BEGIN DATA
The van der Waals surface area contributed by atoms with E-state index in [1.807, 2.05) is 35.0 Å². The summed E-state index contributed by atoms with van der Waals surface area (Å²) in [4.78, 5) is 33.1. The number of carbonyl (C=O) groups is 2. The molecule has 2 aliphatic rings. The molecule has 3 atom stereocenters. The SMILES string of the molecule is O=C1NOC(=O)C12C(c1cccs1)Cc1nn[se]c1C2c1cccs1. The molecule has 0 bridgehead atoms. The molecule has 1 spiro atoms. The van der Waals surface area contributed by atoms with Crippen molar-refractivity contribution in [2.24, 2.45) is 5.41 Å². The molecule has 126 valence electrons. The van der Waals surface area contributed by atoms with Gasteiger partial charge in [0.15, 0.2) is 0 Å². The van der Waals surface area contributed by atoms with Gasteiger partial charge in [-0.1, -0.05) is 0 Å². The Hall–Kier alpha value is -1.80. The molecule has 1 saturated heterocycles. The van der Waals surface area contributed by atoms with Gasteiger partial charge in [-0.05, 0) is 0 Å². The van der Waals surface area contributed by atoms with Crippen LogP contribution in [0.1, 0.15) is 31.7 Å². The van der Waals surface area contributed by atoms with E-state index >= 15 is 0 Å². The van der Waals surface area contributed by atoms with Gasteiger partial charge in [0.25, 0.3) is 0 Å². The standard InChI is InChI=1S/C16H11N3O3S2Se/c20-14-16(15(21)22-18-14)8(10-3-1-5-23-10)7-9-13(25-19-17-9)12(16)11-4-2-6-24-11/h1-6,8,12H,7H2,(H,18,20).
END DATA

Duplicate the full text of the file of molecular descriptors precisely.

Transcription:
The van der Waals surface area contributed by atoms with E-state index in [1.807, 2.05) is 35.0 Å². The summed E-state index contributed by atoms with van der Waals surface area (Å²) in [4.78, 5) is 33.1. The number of carbonyl (C=O) groups is 2. The molecule has 2 aliphatic rings. The molecule has 3 atom stereocenters. The SMILES string of the molecule is O=C1NOC(=O)C12C(c1cccs1)Cc1nn[se]c1C2c1cccs1. The molecule has 0 bridgehead atoms. The molecule has 1 spiro atoms. The van der Waals surface area contributed by atoms with Crippen molar-refractivity contribution in [2.24, 2.45) is 5.41 Å². The molecule has 126 valence electrons. The van der Waals surface area contributed by atoms with Gasteiger partial charge in [0.15, 0.2) is 0 Å². The van der Waals surface area contributed by atoms with Gasteiger partial charge in [-0.1, -0.05) is 0 Å². The Hall–Kier alpha value is -1.80. The molecule has 1 saturated heterocycles. The van der Waals surface area contributed by atoms with Gasteiger partial charge in [-0.05, 0) is 0 Å². The van der Waals surface area contributed by atoms with Crippen LogP contribution in [0.1, 0.15) is 31.7 Å². The van der Waals surface area contributed by atoms with E-state index >= 15 is 0 Å². The van der Waals surface area contributed by atoms with Gasteiger partial charge in [0.25, 0.3) is 0 Å². The standard InChI is InChI=1S/C16H11N3O3S2Se/c20-14-16(15(21)22-18-14)8(10-3-1-5-23-10)7-9-13(25-19-17-9)12(16)11-4-2-6-24-11/h1-6,8,12H,7H2,(H,18,20).